Nitric Acid and Immunity

Phagocytes are white cells which are central to immune function. They ingest bacteria and destroy them. Phagocytes can produce nitric oxide which is toxic to bacteria. An unfortunate side-effect of this is damage to the body's own cells as well. This is the one of the reasons that inflammation – an integral part of the immune response – is so painful: there is quite a bit of cell damage going on, our own and bacteria.

The reactivity of nitric oxide comes in here. Because it's so toxic to all cells it needs to be produced quickly when needed and rapidly destroyed when its job is done. The body has a number of control systems that regulate the switching on and off of toxic but necessary substances like nitric oxide.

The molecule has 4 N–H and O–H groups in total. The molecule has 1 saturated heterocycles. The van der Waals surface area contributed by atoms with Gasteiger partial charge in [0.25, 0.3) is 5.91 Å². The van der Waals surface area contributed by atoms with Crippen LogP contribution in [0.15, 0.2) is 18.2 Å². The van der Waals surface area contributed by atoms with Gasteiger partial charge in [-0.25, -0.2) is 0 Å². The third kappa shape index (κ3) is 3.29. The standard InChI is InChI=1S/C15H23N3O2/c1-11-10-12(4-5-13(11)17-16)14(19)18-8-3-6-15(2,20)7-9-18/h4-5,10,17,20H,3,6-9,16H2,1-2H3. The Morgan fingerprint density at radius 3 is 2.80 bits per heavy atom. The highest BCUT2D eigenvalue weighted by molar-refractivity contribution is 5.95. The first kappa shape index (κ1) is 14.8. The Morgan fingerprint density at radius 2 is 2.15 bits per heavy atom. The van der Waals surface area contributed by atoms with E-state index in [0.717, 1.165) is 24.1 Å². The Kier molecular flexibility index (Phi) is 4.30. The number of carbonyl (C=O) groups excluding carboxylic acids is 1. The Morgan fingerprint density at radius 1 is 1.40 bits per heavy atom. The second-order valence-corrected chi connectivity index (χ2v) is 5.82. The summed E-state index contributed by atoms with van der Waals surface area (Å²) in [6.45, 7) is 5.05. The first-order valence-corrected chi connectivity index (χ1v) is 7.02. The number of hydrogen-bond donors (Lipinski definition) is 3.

Because of the central role of nitric oxide in inflammation research has looked at the possibility of using exhaled nitric acid gas as a marker for inflammation in certain conditions such as asthma, atherosclerosis and rheumatoid arthritis.

This article is for information only. If you have any health concerns you should consult your doctor.